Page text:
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Rationale for, Barriers to, and Appropriate Medication for the Long-Term Treatment of Depression

J Clin Psychiatry 2010;71(suppl E1):e02
10.4088/JCP.9058se1c.02gry

Antidepressants have proven efficacy in the treatment of acute depressive episodes and the prevention of relapse over the long-term. However, whether due to ignorance about the chronicity of depression, intolerable adverse effects, or an inappropriate fear of dependence, antidepressants are often discontinued after remission or recovery from an acute episode, which frequently leads to relapse or recurrence.This, in turn, increases the risk of subsequent poor treatment response and lifelong depressive chronicity. Clinicians should focus on preventing depressive relapse with long-term antidepressant pharmacotherapy, thereby improving patients’ overall outcomes, particularly with patients at high risk for relapse. When patients with depression have comorbid anxiety, benzodiazepines may be useful but should be used only as short-term augmentation during the beginning phase of antidepressant treatment; long-term treatment of comorbid anxiety is better managed by antidepressants that also treat anxiety disorders.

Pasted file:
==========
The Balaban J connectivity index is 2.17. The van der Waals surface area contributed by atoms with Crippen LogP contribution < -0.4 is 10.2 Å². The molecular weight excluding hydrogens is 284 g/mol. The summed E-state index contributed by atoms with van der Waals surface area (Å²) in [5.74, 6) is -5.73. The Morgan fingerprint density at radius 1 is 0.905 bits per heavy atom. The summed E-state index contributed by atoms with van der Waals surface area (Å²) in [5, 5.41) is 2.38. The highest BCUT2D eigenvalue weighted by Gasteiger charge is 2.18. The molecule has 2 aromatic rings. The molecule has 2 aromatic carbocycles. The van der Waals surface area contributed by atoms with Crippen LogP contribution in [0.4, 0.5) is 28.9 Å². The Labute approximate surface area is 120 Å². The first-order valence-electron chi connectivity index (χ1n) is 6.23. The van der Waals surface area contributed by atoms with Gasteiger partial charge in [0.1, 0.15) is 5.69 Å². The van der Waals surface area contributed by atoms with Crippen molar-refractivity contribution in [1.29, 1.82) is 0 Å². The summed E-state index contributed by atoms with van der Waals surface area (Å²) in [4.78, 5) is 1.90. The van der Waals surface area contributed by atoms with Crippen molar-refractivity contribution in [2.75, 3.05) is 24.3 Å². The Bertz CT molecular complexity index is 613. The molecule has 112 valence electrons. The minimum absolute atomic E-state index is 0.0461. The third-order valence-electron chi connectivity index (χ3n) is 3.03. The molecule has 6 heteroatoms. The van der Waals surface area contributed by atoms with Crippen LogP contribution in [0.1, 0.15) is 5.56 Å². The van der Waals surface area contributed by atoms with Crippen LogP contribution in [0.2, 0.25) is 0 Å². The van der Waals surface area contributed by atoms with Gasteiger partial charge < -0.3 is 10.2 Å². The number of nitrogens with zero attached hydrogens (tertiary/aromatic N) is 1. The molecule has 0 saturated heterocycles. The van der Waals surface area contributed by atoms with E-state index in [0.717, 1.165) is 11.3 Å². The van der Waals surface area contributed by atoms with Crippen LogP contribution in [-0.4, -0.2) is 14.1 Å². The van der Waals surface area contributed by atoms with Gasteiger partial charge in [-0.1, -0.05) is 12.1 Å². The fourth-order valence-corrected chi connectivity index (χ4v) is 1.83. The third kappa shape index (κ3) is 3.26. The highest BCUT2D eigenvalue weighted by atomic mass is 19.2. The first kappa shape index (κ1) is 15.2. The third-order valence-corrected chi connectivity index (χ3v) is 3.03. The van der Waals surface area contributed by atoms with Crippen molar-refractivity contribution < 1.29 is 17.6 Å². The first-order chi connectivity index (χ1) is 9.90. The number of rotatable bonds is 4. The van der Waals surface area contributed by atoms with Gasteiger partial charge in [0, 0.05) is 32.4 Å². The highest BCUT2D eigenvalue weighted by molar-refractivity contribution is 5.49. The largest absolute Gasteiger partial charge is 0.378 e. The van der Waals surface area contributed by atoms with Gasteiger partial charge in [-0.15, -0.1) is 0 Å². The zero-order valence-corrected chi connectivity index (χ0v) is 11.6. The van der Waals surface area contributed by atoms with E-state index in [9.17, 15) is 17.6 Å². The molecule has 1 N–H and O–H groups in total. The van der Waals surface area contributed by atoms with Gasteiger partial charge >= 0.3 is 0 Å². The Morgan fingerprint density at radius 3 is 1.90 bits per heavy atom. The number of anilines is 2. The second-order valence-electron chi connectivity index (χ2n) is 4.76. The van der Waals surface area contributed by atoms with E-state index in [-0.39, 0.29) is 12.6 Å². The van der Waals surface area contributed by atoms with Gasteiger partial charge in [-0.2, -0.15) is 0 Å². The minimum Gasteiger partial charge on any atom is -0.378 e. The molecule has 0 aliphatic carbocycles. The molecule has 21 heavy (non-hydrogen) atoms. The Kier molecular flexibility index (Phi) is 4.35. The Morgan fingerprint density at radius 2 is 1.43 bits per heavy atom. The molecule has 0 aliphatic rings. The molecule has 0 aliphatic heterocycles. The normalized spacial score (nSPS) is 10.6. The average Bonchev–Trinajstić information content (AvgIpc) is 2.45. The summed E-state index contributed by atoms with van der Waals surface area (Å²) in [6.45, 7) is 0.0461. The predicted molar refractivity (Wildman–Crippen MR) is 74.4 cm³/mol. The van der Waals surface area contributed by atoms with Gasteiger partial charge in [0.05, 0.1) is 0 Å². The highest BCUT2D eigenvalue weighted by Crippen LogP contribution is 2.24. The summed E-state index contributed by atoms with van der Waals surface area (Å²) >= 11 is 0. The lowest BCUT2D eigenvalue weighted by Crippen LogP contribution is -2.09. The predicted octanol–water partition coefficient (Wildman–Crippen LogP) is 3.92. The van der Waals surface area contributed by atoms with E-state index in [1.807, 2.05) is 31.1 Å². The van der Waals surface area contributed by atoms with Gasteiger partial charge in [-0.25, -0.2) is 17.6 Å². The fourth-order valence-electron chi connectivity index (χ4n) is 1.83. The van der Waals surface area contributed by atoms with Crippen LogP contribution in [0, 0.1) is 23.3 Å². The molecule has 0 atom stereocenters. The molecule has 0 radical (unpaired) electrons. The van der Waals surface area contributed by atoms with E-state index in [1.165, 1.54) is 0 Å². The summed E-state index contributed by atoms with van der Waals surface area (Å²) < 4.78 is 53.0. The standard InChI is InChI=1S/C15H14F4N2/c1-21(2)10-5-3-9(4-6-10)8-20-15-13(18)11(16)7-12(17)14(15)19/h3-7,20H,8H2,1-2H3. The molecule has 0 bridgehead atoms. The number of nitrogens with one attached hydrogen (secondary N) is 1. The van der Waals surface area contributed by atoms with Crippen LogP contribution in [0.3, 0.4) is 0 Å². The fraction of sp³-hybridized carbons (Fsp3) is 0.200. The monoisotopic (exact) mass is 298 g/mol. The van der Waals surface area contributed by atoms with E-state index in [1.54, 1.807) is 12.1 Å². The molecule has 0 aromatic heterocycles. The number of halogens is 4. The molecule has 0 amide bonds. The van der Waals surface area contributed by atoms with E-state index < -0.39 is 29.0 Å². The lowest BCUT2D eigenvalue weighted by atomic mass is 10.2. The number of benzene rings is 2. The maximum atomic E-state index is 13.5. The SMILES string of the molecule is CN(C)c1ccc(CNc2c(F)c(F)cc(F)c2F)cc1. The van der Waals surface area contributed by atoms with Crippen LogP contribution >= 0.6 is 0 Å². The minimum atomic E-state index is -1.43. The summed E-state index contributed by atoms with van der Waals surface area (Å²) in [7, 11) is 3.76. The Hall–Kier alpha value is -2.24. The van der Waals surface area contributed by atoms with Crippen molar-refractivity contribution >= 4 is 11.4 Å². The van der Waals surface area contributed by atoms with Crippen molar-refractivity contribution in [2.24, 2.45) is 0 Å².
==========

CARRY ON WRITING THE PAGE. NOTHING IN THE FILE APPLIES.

Published online March 31, 2010. The Supplement is available for CME credit until March 31, 2013.

Corresponding author: Professor David J. Nutt, Imperial College London, Burlington Danes Bldg, Hammersmith Campus, 160 Du Cane Rd, London W12 0NN (d.nutt@imperial.ac.uk).